Some of the chants directed at Damon (these choruses were chanted to the "Let's go defense" cadence, i.e., [chorus in four beats], clap clap clap-clap-clap, repeat):
You're a wookie
Jesus Damon
Get a haircut
You're a homo
Take a shower
You're a [two syllable expletive]
[expletive] [expletive] [expletive] [expletive]
One Red Sox fan sitting in front of me had on a Red Sox cap, white and red and navy blue Red Sox t-shirt, and dark, thick-rimmed glasses. A Yankees fan walking up the aisle saw him and started shouting "Where's Waldo? Where's Waldo?" Then, pointing at the Red Sox fan in glasses, "Here's Waldo!"
In the sixth inning, between innings, the Village People's YMCA played. Yankees fans sought out all the Red Sox fans and pointed at them while altering the chorus: "Whyyyy are you gay?"
By the seventh-inning stretch, when the famed Irish tenor (so famous I've forgotten his name; if he's so famous shouldn't he have another gig somewhere else?) popped out to sing God Bless America, the game was out of reach. Pedro Martinez got knocked around pretty good by the Yankees. Pedro has lost a few mph off of his fastball (reducing the velocity differential and effectiveness of his nasty changeup) and some bite off of his curveball. He's still good, but he's no longer dominant. The score was 8-1 by now, Pedro had stalked off to the showers to a derisive chorus of PEEE-DROOO, and Yankees fans were preening in triumph.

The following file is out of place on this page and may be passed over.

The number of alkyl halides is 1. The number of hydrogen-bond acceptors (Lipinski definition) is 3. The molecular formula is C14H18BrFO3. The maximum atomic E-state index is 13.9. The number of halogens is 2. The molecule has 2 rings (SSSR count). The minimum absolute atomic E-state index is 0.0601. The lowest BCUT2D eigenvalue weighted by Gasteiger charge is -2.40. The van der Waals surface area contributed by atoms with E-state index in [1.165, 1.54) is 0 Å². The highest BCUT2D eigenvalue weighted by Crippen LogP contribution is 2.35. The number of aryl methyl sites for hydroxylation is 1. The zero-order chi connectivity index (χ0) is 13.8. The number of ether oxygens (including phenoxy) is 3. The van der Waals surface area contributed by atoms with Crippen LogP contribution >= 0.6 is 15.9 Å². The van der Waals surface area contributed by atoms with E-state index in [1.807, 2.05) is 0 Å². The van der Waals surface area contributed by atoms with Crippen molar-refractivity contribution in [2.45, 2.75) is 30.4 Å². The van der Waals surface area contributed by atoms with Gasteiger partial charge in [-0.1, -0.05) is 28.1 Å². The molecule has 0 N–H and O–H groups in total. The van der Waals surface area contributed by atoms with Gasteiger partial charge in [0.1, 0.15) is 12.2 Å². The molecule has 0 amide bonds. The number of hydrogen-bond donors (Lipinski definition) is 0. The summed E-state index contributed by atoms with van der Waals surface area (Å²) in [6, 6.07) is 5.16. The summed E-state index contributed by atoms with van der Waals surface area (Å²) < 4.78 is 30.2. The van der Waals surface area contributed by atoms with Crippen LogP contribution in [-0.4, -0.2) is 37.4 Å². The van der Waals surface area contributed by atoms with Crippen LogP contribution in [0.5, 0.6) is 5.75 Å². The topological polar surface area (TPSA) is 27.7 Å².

One particularly obnoxious Yankees fan, a young punk with a bandana on his head, was nearly frothing at the mouth. He found one mild-mannered Red Sox fan and stood over him, screaming, "You're an asshole! Boston sucks! Get your ass back to Boston!" Unlike some other Yankees fans, Punk Yankee Fan lacked the gift of wit or creativity, so that was all he could muster, over and over. The Red Sox fan, who looked like a skinnier version of Alan Cummings, was a bit shell-shocked, so stunned he made the mistake of forgetting to remove his cap during God Bless America. Some Yankees fans shouted at him, "Hey asshole, remove your effing cap!" Though I doubt he was a Communist, Alan-Cummmings-Lite refused to acknowledge requests uttered with such disrespect, even if it offended the crowd's sense of patriotism.
After the seventh inning stretch was over, Punk Yankee Fan went over to Alan-Cummings-Lite and knocked his Red Sox cap off and kicked it down the aisle. The two of them started shoving each other and had to be separated.
The Yankees won, increasing their AL East lead to 4 1/2 games, and everyone piled back on the uptown 4. Needless to say, I wouldn't recommend bringing young children to the Yankees bleachers for games against the Red Sox, even if those are the cheap seats. The threat of collateral damage is just too great.
Next week they repeat a 3 game series, but this time in Boston. I wish I could be there to see how Yankees fans are received in the bleachers at Fenway, though I suspect the reciprocity principle holds true here.